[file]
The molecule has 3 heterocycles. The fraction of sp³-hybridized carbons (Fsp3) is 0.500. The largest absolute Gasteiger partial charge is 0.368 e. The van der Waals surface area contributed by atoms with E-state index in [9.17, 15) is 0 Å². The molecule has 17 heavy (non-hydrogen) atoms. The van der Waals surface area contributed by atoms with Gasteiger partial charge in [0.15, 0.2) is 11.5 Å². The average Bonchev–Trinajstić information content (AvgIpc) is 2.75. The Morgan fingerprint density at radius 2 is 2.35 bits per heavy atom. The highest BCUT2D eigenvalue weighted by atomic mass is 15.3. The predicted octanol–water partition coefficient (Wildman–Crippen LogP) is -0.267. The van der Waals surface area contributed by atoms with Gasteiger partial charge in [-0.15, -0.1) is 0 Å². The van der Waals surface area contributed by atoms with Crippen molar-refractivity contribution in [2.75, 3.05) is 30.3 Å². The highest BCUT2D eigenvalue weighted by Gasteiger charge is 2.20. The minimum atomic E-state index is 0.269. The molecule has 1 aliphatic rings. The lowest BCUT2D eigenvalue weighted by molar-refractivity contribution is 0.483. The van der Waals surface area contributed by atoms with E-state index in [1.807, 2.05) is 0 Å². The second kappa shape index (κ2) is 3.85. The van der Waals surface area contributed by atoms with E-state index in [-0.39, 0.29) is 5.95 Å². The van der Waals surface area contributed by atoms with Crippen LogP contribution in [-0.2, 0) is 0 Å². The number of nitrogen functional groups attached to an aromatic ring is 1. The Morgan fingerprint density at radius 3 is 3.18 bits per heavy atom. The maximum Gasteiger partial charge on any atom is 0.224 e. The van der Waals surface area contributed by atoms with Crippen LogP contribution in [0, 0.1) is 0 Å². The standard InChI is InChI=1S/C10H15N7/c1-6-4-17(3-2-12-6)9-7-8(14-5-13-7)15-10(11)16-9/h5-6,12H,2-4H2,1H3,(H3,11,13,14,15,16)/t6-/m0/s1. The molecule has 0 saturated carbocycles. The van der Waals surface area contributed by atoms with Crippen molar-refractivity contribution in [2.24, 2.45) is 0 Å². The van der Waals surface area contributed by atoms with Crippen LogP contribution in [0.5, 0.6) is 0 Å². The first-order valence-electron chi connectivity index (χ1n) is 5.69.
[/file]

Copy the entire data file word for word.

The molecule has 3 heterocycles. The fraction of sp³-hybridized carbons (Fsp3) is 0.500. The largest absolute Gasteiger partial charge is 0.368 e. The van der Waals surface area contributed by atoms with E-state index in [9.17, 15) is 0 Å². The molecule has 17 heavy (non-hydrogen) atoms. The van der Waals surface area contributed by atoms with Gasteiger partial charge in [0.15, 0.2) is 11.5 Å². The average Bonchev–Trinajstić information content (AvgIpc) is 2.75. The Morgan fingerprint density at radius 2 is 2.35 bits per heavy atom. The highest BCUT2D eigenvalue weighted by atomic mass is 15.3. The predicted octanol–water partition coefficient (Wildman–Crippen LogP) is -0.267. The van der Waals surface area contributed by atoms with Gasteiger partial charge in [-0.15, -0.1) is 0 Å². The van der Waals surface area contributed by atoms with Crippen molar-refractivity contribution in [2.75, 3.05) is 30.3 Å². The highest BCUT2D eigenvalue weighted by Gasteiger charge is 2.20. The minimum atomic E-state index is 0.269. The molecule has 1 aliphatic rings. The lowest BCUT2D eigenvalue weighted by molar-refractivity contribution is 0.483. The van der Waals surface area contributed by atoms with E-state index in [1.807, 2.05) is 0 Å². The second kappa shape index (κ2) is 3.85. The van der Waals surface area contributed by atoms with E-state index in [-0.39, 0.29) is 5.95 Å². The van der Waals surface area contributed by atoms with Crippen LogP contribution in [-0.2, 0) is 0 Å². The number of nitrogen functional groups attached to an aromatic ring is 1. The Morgan fingerprint density at radius 3 is 3.18 bits per heavy atom. The maximum Gasteiger partial charge on any atom is 0.224 e. The van der Waals surface area contributed by atoms with Crippen LogP contribution in [0, 0.1) is 0 Å². The standard InChI is InChI=1S/C10H15N7/c1-6-4-17(3-2-12-6)9-7-8(14-5-13-7)15-10(11)16-9/h5-6,12H,2-4H2,1H3,(H3,11,13,14,15,16)/t6-/m0/s1. The molecule has 0 saturated carbocycles. The van der Waals surface area contributed by atoms with Crippen molar-refractivity contribution in [2.24, 2.45) is 0 Å². The van der Waals surface area contributed by atoms with Crippen LogP contribution in [0.5, 0.6) is 0 Å². The first-order valence-electron chi connectivity index (χ1n) is 5.69.